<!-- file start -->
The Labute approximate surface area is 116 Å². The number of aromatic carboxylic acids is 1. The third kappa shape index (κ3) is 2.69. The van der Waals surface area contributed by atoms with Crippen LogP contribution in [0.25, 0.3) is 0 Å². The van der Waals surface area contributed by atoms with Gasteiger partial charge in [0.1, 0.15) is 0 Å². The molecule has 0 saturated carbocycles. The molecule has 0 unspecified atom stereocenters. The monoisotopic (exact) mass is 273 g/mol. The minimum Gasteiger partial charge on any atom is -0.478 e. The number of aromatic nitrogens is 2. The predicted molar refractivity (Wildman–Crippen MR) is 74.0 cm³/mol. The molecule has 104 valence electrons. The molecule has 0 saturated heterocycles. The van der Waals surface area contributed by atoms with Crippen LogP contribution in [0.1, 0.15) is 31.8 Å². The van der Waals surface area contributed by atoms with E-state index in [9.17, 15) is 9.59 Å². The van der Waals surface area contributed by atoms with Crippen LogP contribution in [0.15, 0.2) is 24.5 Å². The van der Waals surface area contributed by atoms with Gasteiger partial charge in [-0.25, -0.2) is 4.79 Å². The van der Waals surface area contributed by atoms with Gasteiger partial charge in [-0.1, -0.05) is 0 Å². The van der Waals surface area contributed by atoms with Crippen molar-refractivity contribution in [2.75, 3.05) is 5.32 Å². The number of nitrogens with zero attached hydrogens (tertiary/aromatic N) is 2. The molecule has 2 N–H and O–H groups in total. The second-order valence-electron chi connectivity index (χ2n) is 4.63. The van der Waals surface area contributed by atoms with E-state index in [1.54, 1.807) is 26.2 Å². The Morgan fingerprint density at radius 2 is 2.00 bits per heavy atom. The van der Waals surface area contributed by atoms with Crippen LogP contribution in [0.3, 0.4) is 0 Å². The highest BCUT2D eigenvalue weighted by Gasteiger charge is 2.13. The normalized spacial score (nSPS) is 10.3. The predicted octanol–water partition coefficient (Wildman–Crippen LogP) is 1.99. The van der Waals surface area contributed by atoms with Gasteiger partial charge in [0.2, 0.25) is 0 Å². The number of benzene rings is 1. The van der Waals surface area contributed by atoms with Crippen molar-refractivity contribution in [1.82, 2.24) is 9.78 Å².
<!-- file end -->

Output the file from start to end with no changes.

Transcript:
The Labute approximate surface area is 116 Å². The number of aromatic carboxylic acids is 1. The third kappa shape index (κ3) is 2.69. The van der Waals surface area contributed by atoms with Crippen LogP contribution in [0.25, 0.3) is 0 Å². The van der Waals surface area contributed by atoms with Gasteiger partial charge in [0.1, 0.15) is 0 Å². The molecule has 0 saturated carbocycles. The molecule has 0 unspecified atom stereocenters. The monoisotopic (exact) mass is 273 g/mol. The minimum Gasteiger partial charge on any atom is -0.478 e. The number of aromatic nitrogens is 2. The predicted molar refractivity (Wildman–Crippen MR) is 74.0 cm³/mol. The molecule has 104 valence electrons. The molecule has 0 saturated heterocycles. The van der Waals surface area contributed by atoms with Crippen LogP contribution in [0.1, 0.15) is 31.8 Å². The van der Waals surface area contributed by atoms with E-state index in [9.17, 15) is 9.59 Å². The van der Waals surface area contributed by atoms with Crippen LogP contribution in [0.15, 0.2) is 24.5 Å². The van der Waals surface area contributed by atoms with Gasteiger partial charge in [-0.25, -0.2) is 4.79 Å². The van der Waals surface area contributed by atoms with Gasteiger partial charge in [-0.1, -0.05) is 0 Å². The van der Waals surface area contributed by atoms with Crippen molar-refractivity contribution in [2.75, 3.05) is 5.32 Å². The number of nitrogens with zero attached hydrogens (tertiary/aromatic N) is 2. The molecule has 2 N–H and O–H groups in total. The second-order valence-electron chi connectivity index (χ2n) is 4.63. The van der Waals surface area contributed by atoms with E-state index in [1.54, 1.807) is 26.2 Å². The Morgan fingerprint density at radius 2 is 2.00 bits per heavy atom. The van der Waals surface area contributed by atoms with Crippen LogP contribution in [0.3, 0.4) is 0 Å². The highest BCUT2D eigenvalue weighted by Gasteiger charge is 2.13. The normalized spacial score (nSPS) is 10.3. The predicted octanol–water partition coefficient (Wildman–Crippen LogP) is 1.99. The van der Waals surface area contributed by atoms with Gasteiger partial charge in [0.2, 0.25) is 0 Å². The number of benzene rings is 1. The van der Waals surface area contributed by atoms with Crippen molar-refractivity contribution in [1.82, 2.24) is 9.78 Å².